All we are is dust mites (and their microbiomes) in the wind

There is a new genome paper out that should be of interest to many thinking about the built environment, microbes and allergens and related topics: The draft genome, transcriptome, and microbiome of Dermatophagoides farinae reveal a broad spectrum of dust mite allergens.  Published as an open access paper (yay) in the Journal of Allergy and Clinical Immunology by Ting-Fung Chan et al. There are some quite interesting hypotheses and findings reported here and I have highlighted a few below (quoting directly from the paper – so these should be viewed with a bit of skepticism I suppose):

  • “A novel major allergen, ubiquinol-cytochrome c reductase binding protein—like protein, was found and designated Der f 24”
  • “The predominant bacterial genus among 100 identified species was Enterobacter (63.4%).”
  • “Our draft genome included annotated genes for a full phototransduction pathway, excepting rhodopsin, as well as a candidate gene (DEFA_098690) encoding a class A rhodopsin-like GPRadr2. Recovery of the GPRadr2 protein completed the phototransduction pathway, providing support for Furumizo’s assertion that D farinae might have photoreceptors responsive to light in the 500- to 575-nm range.”
  • “The dominant presence of Enterobacter species in the D farinae microbiome, rather than Bartonella species, as previously suggested, is noteworthy given their potential clinical importance; enterobacteria are isolated in approximately 10% of nosocomial respiratory tract infections, with 60% to 70% of those being E cloacae”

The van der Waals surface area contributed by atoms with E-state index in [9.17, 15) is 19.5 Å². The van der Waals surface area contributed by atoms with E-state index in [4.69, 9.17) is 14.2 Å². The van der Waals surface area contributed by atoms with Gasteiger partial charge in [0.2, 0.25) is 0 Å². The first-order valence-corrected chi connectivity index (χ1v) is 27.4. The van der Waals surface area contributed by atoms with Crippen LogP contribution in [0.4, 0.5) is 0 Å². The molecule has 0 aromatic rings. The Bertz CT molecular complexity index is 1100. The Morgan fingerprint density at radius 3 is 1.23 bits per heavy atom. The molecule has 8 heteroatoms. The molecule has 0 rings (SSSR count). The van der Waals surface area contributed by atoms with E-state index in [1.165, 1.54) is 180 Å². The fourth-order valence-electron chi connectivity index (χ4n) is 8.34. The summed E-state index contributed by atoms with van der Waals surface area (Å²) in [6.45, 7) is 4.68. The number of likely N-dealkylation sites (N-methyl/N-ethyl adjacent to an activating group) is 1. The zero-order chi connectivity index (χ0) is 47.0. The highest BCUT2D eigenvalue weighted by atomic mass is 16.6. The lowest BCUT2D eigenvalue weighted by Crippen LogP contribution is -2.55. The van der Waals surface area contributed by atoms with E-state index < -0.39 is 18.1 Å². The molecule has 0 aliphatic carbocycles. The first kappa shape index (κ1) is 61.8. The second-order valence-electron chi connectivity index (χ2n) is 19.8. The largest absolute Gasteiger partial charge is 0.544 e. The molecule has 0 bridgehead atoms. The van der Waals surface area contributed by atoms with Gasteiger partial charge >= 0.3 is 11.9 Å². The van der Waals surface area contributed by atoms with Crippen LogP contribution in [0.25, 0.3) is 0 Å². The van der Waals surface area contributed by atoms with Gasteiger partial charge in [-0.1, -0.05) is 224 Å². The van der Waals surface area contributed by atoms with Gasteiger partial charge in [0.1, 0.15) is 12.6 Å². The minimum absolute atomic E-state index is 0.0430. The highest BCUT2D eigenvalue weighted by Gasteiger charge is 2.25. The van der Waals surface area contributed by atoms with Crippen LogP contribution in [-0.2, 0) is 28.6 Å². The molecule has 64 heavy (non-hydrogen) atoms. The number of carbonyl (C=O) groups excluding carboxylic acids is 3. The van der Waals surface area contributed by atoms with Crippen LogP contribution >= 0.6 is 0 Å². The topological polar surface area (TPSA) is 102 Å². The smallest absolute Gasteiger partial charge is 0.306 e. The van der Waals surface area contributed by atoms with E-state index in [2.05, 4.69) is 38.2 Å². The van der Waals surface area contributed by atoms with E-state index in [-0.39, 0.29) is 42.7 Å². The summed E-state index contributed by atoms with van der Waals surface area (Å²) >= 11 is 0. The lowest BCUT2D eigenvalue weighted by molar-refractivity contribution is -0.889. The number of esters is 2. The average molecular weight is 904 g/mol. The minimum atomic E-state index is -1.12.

• “The mites died when exposed to ampicillin in culture (data not shown), indicating that they depend on their microbiome.”
  • “Given the mite’s reliance on bacteria for some essential nutrients, such as thiamine and aromatic amino acids (see Figs E12-E14), our observations support the view that there is a symbiotic relationship between D farinae and its gut microbes.”

The draft genome, transcriptome, and microbiome of Dermatophagoides farinae reveal a broad spectrum of dust mite allergens


I have to confess here – I have never really thought deeply about the role of the microbiome of the dust mite in allergy and in the life of the dust mite.  I should have.  But I have not – until now.  This paper makes me realize that the microbiomes of the animals – even the tiny ones – are important components of the microbial ecosystems in our built environment.

One thought on “All we are is dust mites (and their microbiomes) in the wind

  1. Thank you for posting this! I have really awful dust allergies, and it’s hard to live with sometimes. I appreciate any research on the subject because it’ll hopefully make my life easier in the future. Also really happy this is open access so I can share it with my family (who also have severe dust allergies)!

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Jonathan Eisen

I am an evolutionary biologist and a Professor at U. C. Davis. My lab is in the UC Davis Genome Center and I hold appointments in the Department of Medical Microbiology and Immunology in the School of Medicine and the Department of Evolution and Ecology in the College of Biological Sciences. My research focuses on the origin of novelty (how new processes and functions originate). To study this I focus on sequencing and analyzing genomes of organisms, especially microbes and using phylogenomic analysis (see my lab site here which has more information on lab activities).  In addition to research, I am heavily involved in the Open Access publishing and Open Science movements.